One of the big mistakes made by many Spanish students is spending all of their time and effort learning vocabulary and grammar while neglecting Spanish pronunciation. This is big mistake for those who aspire to do more than read and write in Spanish, since your ability to use effective pronunciation will have a much greater impact on your ability to be understood by native Spanish speakers than occasional grammar mistakes.
Whenever I [spoke to someone], they kept asking me ‘What? What?’ I would repeat my sentence again and again. Finally they would say Ah-ha! and then repeat my sentence, using exactly my words! It was very humiliating. I knew my words and grammar were good, but nobody would understand me, just because of my pronunciation.
The other mistake that Spanish students often make is to delay the study of pronunciation until after they have already acquired a large vocabulary. This is also a big mistake — learning vocabulary without correct pronunciation from the beginning means that you end up building a large vocabulary of words that you can recognize one paper, but cannot faithfully reproduce orally. These words must later be re-learned a second time with proper pronunciation — an increasingly difficult task when you have been pronouncing words incorrectly for a long time. For this reason, proper pronunciation should be stressed from the very beginning of your language study in order to provide a solid foundation for future learning.
How to use this Guide
The primary goal of this guide is to teach you how to first hear, and eventually replicate, proper Spanish pronunciation. Each section below contains audio exercises designed to help you to practice specific aspects of Spanish pronunciation. Simply reading through this guide without taking the time to complete the audio exercises will likely do little to improve your pronunciation in Spanish. Listen to the audio exercises carefully and try to emulate their pronunciation as closely as possible. Practice the audio exercises over and over until you are confident you are pronouncing the words correctly. (You can use the link below to download the audio files to your computer for additional practice.)
Download Complete Guide and Audio Files: Click here to download a PDF copy of this guide along with all of the audio files to your computer.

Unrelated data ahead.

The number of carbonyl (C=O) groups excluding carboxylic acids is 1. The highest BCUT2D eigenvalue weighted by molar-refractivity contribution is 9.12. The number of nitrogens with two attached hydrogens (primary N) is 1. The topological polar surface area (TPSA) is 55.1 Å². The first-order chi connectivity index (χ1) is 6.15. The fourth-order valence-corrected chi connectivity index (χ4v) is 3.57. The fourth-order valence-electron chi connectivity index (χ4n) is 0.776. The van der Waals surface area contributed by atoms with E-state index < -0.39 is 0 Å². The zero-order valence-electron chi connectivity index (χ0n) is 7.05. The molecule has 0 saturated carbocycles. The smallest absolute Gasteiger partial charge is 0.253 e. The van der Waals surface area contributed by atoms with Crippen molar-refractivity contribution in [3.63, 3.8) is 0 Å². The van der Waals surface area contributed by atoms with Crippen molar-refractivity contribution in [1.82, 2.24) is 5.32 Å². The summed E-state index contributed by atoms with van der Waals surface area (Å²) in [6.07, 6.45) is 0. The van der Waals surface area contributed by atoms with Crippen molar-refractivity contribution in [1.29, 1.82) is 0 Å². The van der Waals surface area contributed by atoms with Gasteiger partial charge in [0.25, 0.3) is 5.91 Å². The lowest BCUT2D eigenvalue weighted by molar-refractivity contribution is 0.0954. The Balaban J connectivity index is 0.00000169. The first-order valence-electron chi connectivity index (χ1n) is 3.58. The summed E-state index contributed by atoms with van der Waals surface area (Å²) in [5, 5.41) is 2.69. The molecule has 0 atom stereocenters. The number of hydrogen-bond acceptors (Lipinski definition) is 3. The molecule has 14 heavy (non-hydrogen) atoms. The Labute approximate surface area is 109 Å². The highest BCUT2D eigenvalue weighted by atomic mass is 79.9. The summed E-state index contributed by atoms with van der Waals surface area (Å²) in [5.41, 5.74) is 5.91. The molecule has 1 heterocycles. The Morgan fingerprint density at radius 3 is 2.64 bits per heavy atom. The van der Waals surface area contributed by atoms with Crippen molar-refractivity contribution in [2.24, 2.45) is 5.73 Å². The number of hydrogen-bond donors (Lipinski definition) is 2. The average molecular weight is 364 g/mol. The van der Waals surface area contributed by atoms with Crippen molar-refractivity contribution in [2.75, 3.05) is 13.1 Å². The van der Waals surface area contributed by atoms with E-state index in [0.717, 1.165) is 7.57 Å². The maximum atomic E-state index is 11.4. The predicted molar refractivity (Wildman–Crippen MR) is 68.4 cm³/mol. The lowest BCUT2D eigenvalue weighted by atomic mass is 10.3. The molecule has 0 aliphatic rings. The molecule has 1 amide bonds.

Table of Contents
- The phonetic system in Spanish
- Pronunciation of the Spanish alphabet
- Pronunciation of Spanish vowels
- Stress placement in Spanish
- Pronunciation of Spanish consonants
- Spanish intonation
The good news for learning Spanish pronunciation is that the Spanish language is almost perfectly “phonetic”, meaning there is a consistent relationship between the way a word is spelled and the way it sounds: You can look at almost any written word in Spanish and automatically know how to pronounce it. This makes mastering Spanish pronunciation considerably easier than English, where the pronunciation of words must be learned independently from their written form. Consider, for example, the different pronunciations of the “ough” suffix in the following English words:
- though (like o in go)
- through (like oo in too)
- cough (like off in offer)
- rough (like uff in suffer)
- plough (like ow in flower)
- ought (like aw in saw)
In English it is almost impossible to determine the correct pronunciation of a word based on spelling alone. However, Spanish letters and letter combinations are almost always pronounced the same way. This makes Spanish pronunciation relatively simple to replicate once you master some the basic rules and a few the unique sounds.
Typical errors from English vowel influence in similar-sounding words
As an initial exercise, it is useful to examine the difference in pronunciation of certain Spanish words that are similar in form to words in English. Consider the list below. Although these words may seem familiar, their Spanish pronunciation is quite different, and you are liable to make serious mistakes if you attempt to pronounce them in the English-sounding way. Note that in the list below we have placed an accent mark (´) to indicate a stressed vowel, even though this does not occur in normal Spanish spelling of these words. Also note that the English words given are not always translations of the Spanish; they are simply used to represent the English word the Spanish word might remind you of.